Last week the Albanese Government introduced their industrial relations legislation to put an end to 9 years of attacks on workers’ rights and conditions by the Liberal National government.
The new legislation called the “Secure Jobs, Better Pay” Bill is the first major piece of industrial relations reform and represents the first tranche of legislation which the government has committed to.
The Albanese Government has indicated another tranche of legislation to be introduced in the new year.
The legislation makes several positive changes to the Fair Work Act including:
- Strengthening laws on equal pay, tackling sexual harassment and discrimination at work and the right to request flexible working arrangements.
- Tackling insecure work by limiting the use of fixed term contracts.
- Make bargaining more accessible, including by introducing and improving multi-employer bargaining streams and simplifying approval processes.
- Dealing with the termination of agreements and “sunsetting” zombie agreements.
- Strengthening compliance by lifting the cap on small claims.
- Abolishing the Australian Building & Construction Commission and Registered Organisations Commission.
The legislation also has an excellent provision that means rogue employers who attempt to break away from multi-employer bargaining can be required to participate in bargaining.
Another significant element of the new legislation, which the Union supports, is the introduction of compliance requirements which will see the cap on small claims lifted.
Right now, small claims are limited to $20,000 which has limited the Union in pursuing a number of under payment claims.
Lifting of the small claims cap will mean the Union can pursue much larger under payment claims through the small claims court without having to engage a legal team, and of course the associated costs of engaging barristers and presenting cases in higher courts.
The legislation contains provisions to tackle sexual harassment and gendered violence at work which represent significant steps forward. These are issues the Union has been vocal about; supporting Victorian and national efforts to address them in meaningful ways.
However, if you were to listen to various employer groups, the new legislation would bring doom and gloom with endless industrial action. As always, these employer groups make unsupported claims about the impact of the legislation on business, that while wages need to increase now is not the time (even though it never seems to be a good time to increase wages) and that the legislation will result in a downturn in employment.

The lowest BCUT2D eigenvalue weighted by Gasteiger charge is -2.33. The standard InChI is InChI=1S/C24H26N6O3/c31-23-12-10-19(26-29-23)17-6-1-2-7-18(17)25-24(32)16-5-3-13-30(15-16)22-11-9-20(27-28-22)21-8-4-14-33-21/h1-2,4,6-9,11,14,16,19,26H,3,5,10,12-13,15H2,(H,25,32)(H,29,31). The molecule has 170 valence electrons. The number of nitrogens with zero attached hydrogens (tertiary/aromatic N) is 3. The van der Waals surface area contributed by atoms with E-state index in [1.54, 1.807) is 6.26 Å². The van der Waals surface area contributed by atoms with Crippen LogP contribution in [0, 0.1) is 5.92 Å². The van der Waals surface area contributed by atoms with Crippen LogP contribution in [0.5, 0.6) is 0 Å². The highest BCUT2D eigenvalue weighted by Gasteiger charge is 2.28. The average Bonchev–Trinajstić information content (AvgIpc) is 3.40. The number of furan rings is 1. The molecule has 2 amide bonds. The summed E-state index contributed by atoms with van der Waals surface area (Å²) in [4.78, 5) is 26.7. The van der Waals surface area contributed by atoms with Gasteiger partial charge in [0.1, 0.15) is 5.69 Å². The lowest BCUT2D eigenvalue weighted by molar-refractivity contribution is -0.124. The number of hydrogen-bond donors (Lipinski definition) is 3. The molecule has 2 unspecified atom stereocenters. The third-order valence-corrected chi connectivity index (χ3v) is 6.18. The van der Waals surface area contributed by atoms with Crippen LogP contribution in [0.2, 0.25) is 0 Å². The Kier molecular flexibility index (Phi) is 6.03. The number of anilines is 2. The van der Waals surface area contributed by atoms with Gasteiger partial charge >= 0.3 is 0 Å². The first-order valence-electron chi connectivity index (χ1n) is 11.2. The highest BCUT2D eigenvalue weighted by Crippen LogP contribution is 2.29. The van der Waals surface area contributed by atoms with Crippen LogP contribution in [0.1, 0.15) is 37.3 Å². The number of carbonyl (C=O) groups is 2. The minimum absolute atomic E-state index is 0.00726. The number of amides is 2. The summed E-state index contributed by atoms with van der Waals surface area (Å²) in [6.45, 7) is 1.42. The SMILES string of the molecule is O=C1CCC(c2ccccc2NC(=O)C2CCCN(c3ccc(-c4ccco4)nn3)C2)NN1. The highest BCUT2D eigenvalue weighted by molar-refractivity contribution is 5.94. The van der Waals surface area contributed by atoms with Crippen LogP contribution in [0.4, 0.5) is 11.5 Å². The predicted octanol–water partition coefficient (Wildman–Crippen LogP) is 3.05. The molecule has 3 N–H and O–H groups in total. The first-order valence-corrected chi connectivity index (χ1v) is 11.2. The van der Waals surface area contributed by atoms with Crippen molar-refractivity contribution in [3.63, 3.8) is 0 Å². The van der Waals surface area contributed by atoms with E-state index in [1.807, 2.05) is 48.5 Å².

The reality of the new legislation is that there are no provisions that would make industrial action easier or see any increase in strike action. The legislation does not mean that there will be significant increases in wages and there is no evidence that it will result in a downturn in employment.
It’s disappointing that employer groups choose to mislead and misinform the public and their own members about the nature and contents of the new legislation.
If anything, we are disappointed that the legislation does nothing to address the fact that workers in Australia are unable to pursue industrial action, unlike businesses who can take aggressive industrial action without the same limits or requirements as workers and their Unions.
The Union, along with the broader union movement, will continue to lobby the Albanese Government to address key issues. However, the legislation as it stands does provide some significant improvements.
The Union generally supports the Albanese Government’s first major piece of industrial relations legislation.
We will hold our judgement about the legislation until after it has gone through a Senate inquiry which will report to the Senate on 17 November.
We would expect to see amendments proposed following the Senate inquiry, with some Senators indicating they need more information about the legislation.